Systems Biology of Recombinant Protein Production by Fungi
Doctoral thesis, 2014
Systems biology has emerged as a highly potent tool for studying biological processes over the last decades. However, its application to complex metabolic processes such as protein secretion is still at the infant stage. Saccharomyces cerevisiae and Aspergillus oryzae are two important fungal cell factories which occupy significant proportions of recombinant protein productions, whereas various bottlenecks and undiscovered mechanisms limit their full potential as robust hosts.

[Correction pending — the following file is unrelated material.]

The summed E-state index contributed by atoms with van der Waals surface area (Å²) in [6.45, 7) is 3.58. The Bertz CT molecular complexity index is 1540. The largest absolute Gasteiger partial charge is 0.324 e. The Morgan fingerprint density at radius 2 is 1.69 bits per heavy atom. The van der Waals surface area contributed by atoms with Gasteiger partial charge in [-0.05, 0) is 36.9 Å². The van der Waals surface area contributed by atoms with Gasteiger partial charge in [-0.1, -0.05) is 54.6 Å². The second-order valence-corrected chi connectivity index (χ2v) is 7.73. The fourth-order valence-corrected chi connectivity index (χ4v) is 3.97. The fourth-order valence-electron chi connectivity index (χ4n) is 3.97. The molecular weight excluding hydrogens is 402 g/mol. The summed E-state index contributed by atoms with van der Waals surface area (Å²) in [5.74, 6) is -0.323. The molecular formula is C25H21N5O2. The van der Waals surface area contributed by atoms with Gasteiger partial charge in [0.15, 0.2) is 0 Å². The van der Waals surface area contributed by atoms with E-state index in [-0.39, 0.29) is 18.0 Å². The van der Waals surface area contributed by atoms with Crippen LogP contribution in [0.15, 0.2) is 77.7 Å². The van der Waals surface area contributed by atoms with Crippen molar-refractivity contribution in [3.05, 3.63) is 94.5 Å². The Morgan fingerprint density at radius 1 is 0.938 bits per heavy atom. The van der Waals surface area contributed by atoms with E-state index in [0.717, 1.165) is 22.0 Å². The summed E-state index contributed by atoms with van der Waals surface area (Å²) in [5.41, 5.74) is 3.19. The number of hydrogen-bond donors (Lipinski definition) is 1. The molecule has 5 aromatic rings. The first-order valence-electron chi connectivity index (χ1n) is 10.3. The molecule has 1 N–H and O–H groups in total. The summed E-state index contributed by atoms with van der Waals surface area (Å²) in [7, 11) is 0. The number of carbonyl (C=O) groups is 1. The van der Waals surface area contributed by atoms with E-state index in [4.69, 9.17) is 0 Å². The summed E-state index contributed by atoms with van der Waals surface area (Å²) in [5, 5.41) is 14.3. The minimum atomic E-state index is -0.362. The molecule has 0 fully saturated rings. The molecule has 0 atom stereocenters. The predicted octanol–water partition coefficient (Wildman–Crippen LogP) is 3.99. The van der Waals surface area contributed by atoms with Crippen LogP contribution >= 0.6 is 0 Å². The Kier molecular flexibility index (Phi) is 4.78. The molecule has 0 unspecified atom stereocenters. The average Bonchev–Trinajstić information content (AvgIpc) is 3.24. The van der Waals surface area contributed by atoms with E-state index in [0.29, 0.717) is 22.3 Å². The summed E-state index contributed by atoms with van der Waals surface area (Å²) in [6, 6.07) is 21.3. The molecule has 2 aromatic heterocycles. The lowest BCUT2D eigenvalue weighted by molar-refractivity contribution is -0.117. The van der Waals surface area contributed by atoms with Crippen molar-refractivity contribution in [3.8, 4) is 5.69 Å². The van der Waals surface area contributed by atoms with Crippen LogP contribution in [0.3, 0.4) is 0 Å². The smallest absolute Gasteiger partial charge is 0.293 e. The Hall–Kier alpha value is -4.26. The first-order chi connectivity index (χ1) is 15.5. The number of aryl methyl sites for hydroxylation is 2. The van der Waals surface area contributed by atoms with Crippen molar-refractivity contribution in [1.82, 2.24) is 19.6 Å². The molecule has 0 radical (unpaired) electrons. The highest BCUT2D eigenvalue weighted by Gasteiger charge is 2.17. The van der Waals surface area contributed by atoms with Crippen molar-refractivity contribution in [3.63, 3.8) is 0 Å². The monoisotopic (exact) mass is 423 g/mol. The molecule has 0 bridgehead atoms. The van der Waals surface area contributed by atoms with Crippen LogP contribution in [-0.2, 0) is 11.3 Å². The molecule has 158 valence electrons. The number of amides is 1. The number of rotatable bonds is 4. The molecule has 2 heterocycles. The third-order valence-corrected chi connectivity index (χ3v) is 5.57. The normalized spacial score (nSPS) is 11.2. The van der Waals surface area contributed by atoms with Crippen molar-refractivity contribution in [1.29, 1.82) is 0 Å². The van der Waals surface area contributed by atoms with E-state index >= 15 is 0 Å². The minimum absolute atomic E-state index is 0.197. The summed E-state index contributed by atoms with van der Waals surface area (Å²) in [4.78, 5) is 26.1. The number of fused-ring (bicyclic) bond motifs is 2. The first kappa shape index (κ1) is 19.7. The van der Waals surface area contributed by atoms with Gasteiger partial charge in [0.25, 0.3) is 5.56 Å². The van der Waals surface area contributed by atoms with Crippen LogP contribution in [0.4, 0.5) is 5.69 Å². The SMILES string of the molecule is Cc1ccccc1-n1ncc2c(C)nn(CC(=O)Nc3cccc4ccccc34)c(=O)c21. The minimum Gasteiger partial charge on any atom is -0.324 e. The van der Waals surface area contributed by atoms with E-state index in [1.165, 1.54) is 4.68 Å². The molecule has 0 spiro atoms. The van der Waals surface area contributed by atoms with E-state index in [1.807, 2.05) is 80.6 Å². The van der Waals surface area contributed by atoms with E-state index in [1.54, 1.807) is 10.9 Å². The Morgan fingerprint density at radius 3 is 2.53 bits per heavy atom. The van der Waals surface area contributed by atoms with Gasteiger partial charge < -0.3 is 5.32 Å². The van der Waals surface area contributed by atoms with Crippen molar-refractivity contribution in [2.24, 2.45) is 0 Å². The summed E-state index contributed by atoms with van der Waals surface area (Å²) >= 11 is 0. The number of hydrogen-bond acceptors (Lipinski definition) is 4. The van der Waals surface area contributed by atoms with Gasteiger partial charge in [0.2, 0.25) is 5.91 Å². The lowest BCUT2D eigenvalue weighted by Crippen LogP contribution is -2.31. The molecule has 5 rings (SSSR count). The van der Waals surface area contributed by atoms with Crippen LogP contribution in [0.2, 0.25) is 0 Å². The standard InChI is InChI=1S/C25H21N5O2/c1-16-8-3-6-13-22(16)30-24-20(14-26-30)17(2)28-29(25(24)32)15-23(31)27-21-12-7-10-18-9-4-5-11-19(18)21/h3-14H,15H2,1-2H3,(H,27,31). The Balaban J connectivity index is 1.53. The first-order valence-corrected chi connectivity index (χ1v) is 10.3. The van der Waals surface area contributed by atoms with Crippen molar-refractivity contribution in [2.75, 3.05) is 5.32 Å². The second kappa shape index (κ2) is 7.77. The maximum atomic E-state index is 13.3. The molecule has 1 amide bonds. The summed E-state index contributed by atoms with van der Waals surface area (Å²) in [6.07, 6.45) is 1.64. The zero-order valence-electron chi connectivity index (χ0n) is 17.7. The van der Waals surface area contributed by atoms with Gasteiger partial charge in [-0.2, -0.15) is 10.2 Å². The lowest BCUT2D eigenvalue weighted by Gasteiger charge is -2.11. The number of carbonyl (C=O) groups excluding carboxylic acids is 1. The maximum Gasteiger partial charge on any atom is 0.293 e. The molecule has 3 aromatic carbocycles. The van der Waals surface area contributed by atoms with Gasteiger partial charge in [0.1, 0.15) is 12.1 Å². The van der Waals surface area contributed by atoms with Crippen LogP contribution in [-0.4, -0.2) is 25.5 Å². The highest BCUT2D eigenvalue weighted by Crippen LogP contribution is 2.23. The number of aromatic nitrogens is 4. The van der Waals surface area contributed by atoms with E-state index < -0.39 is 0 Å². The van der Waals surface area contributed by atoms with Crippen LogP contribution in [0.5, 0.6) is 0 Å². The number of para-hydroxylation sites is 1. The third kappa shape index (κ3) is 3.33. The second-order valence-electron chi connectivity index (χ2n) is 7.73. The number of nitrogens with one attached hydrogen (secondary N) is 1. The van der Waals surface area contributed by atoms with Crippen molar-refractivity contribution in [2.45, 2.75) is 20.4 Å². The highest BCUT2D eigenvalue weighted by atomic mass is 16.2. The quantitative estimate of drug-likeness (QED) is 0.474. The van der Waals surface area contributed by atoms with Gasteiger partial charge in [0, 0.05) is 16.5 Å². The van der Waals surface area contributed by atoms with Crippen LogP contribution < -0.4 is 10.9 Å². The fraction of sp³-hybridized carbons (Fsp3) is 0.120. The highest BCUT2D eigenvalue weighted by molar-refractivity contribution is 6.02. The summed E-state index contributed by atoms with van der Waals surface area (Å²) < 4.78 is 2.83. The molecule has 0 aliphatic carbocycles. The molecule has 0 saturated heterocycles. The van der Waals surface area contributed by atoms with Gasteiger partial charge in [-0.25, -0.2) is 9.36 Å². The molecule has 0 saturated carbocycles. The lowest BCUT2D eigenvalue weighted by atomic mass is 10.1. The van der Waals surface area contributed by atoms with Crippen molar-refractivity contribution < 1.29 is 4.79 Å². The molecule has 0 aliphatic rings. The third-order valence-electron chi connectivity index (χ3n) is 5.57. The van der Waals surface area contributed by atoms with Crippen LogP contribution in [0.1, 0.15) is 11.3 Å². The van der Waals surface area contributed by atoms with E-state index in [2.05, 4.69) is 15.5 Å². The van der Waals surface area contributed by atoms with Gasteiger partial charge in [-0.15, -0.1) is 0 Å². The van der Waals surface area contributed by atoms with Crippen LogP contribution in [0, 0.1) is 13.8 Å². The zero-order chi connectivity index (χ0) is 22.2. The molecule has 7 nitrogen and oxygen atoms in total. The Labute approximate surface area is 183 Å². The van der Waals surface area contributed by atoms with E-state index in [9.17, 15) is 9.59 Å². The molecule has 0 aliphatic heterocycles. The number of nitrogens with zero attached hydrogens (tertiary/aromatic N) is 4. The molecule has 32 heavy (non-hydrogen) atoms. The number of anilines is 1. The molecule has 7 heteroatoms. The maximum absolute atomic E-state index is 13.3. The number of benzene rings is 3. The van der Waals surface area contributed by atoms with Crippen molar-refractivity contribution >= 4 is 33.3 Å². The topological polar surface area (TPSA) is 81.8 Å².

In this thesis, systems biology approaches were applied to explore these two organisms in respect of protein production. By utilizing and engineering the yeast endogenous heme synthesis, we demonstrated the possibility for efficient production of complex proteins (e.g. multimer with a prosthetic group) by yeast. Applying inverse metabolic engineering, we identified many genomic variants that may contribute to improve protein secretion in yeast. Specifically, we examined the effect of a single point mutation on VTA1 encoding a regulatory protein in the MVB pathway in endocytosis. Our result suggests that the VTA1S196I mutation might help to accelerate nutrient uptake via endocytosis, which subsequently enhanced protein synthesis and secretion. Oxygen is an important element associated with normal cellular metabolism as well as protein production. We studied how Rox1p, a heme-dependent transcription repressor of many hypoxia-induced genes, affect protein production in yeast, under aerobic conditions. By knocking out ROX1, we observed a 100% increase in the α-amylase production. Through genome wide transcriptome analysis we identified several Rox1p targets and based on this suggested their roles in improving protein productions. Lastly, applying comparative genomics study, we enriched the list of core protein components involved in the secretory machinery of A. oryzae. To verify the list, several high α-amylase producing strains were constructed. The transcriptional responses of these strains to α-amylase production were studied using microarray, through which several strategies including overexpressing the up-regulated cell wall proteins EglD and Cwp1 and knocking out the genes encoding extracellular proteins competing for the secretory pathway, were proposed.